Good news can in some ways be self defeating. Unfortunately for the millions of unemployed in the United States the global recovery has been accompanied by surging input costs. With weak end demand these costs are being largely eaten by corporations. Thus far margin expansion has been the key factor in the profit rebound. With troughing unit labor costs and rising input costs we’re likely to begin seeing margin compression as we head into 2011. With meager revenue growth that’s not necessarily a net negative, but it will create a continuing defensive position for corporations and likely result in a tepid hiring process. S&P elaborates on the margin compression of 2011:
“Nonfinancials, excluding oil and gas and utilities, posted 18.5% growth in EBITDA on a 6.6% increase in revenue for the 12-months ending in September 2010 versus the same period a year earlier (based on a sample of 690 nonfinancial companies). Margins have been buoyed by limited wage growth and strong cost control. Indeed, in the second quarter, profit per unit of output for nonfinancial corporates grew at an annualized rate of 21.7%, as unit labor costs rose less than 1% and nonlabor costs fell slightly (see chart 1). This put the profit share of total nonfinancial corporate value added at 12.9% in the second quarter, the highest level since the third quarter of 2006 and well above the cyclical low of 9.4%, but also above the average of the past decade.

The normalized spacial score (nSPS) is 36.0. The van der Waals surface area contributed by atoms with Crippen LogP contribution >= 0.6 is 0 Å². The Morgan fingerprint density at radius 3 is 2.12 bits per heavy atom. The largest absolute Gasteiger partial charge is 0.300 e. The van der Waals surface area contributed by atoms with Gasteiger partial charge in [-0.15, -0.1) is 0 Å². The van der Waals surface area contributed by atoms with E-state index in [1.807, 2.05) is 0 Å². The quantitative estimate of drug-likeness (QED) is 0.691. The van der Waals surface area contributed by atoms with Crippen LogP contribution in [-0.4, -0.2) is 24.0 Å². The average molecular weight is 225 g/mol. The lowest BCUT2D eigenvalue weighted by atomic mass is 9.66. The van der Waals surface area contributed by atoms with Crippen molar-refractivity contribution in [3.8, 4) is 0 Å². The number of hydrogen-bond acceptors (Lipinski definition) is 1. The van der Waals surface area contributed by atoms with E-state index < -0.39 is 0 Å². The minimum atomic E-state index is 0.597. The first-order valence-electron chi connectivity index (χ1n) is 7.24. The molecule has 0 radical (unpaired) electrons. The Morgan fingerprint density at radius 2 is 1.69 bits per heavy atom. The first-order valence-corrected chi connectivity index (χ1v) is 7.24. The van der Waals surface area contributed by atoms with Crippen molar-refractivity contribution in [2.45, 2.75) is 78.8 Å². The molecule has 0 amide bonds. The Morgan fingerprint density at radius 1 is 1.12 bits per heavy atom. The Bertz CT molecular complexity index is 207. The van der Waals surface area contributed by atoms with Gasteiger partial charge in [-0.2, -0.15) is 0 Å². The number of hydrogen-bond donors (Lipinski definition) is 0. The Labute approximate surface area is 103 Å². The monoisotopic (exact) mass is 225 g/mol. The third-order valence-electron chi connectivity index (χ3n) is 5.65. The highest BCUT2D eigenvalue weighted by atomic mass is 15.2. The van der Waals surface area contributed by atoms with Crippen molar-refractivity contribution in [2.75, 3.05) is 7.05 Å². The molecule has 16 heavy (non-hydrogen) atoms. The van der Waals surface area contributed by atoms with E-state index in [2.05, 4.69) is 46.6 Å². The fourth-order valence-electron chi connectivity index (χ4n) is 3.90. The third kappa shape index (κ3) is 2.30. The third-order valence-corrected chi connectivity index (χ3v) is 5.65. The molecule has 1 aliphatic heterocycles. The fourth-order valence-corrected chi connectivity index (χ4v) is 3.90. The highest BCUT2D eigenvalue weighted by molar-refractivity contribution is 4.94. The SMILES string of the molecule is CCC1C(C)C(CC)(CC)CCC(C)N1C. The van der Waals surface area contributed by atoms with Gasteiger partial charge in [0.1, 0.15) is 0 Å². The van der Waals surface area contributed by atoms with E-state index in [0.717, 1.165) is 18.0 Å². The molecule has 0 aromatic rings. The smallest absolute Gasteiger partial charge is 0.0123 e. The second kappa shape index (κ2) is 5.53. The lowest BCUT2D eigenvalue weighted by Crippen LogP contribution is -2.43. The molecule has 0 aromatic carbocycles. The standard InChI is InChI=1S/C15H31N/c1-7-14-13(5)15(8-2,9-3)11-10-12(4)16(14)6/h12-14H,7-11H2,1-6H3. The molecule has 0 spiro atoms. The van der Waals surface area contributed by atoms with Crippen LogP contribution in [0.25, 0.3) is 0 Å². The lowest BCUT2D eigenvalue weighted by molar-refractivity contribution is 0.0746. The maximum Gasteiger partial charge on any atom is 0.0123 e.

As we move into 2011, corporations could have a harder time expanding margins, a pattern that has already begun to emerge. Nonfinancial margins grew at a slower rate quarter-over-quarter in the third quarter of 2010, and almost half of our sample of 690 nonfinancial companies saw margins decline. One reason for this is that companies are facing higher crude input costs. Commodities prices, such as industrial metals, grains, and softs, are up 53%, 53%, and 21%, respectively, between Dec. 9, 2010, and the end of June 2010. We expect companies will have to absorb most of the increase in raw material costs as demand may not yet be strong enough to fully pass costs down to consumers. With labor costs already past their cyclical low, companies will be hard-pressed to expand margins until consumer demand strengthens.”